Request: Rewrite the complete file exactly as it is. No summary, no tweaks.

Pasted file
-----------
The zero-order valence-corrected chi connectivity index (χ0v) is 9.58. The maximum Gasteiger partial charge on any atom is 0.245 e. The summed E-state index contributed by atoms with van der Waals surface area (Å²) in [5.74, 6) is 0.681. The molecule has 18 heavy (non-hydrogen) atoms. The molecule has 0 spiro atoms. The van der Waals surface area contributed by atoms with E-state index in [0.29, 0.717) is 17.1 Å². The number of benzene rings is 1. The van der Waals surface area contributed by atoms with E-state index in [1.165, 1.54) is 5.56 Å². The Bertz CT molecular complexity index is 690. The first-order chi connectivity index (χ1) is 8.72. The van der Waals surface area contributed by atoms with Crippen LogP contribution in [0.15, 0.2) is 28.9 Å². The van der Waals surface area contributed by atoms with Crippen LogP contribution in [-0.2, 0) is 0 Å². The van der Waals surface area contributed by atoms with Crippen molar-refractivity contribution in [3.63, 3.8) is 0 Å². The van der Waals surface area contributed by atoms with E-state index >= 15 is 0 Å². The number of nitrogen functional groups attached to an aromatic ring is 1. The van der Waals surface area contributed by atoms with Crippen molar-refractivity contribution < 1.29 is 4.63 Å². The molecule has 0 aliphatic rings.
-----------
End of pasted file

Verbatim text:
The zero-order valence-corrected chi connectivity index (χ0v) is 9.58. The maximum Gasteiger partial charge on any atom is 0.245 e. The summed E-state index contributed by atoms with van der Waals surface area (Å²) in [5.74, 6) is 0.681. The molecule has 18 heavy (non-hydrogen) atoms. The molecule has 0 spiro atoms. The van der Waals surface area contributed by atoms with E-state index in [0.29, 0.717) is 17.1 Å². The number of benzene rings is 1. The van der Waals surface area contributed by atoms with E-state index in [1.165, 1.54) is 5.56 Å². The Bertz CT molecular complexity index is 690. The first-order chi connectivity index (χ1) is 8.72. The van der Waals surface area contributed by atoms with Crippen LogP contribution in [0.15, 0.2) is 28.9 Å². The van der Waals surface area contributed by atoms with Crippen LogP contribution in [-0.2, 0) is 0 Å². The van der Waals surface area contributed by atoms with Crippen molar-refractivity contribution in [3.63, 3.8) is 0 Å². The van der Waals surface area contributed by atoms with E-state index >= 15 is 0 Å². The number of nitrogen functional groups attached to an aromatic ring is 1. The van der Waals surface area contributed by atoms with Crippen molar-refractivity contribution < 1.29 is 4.63 Å². The molecule has 0 aliphatic rings.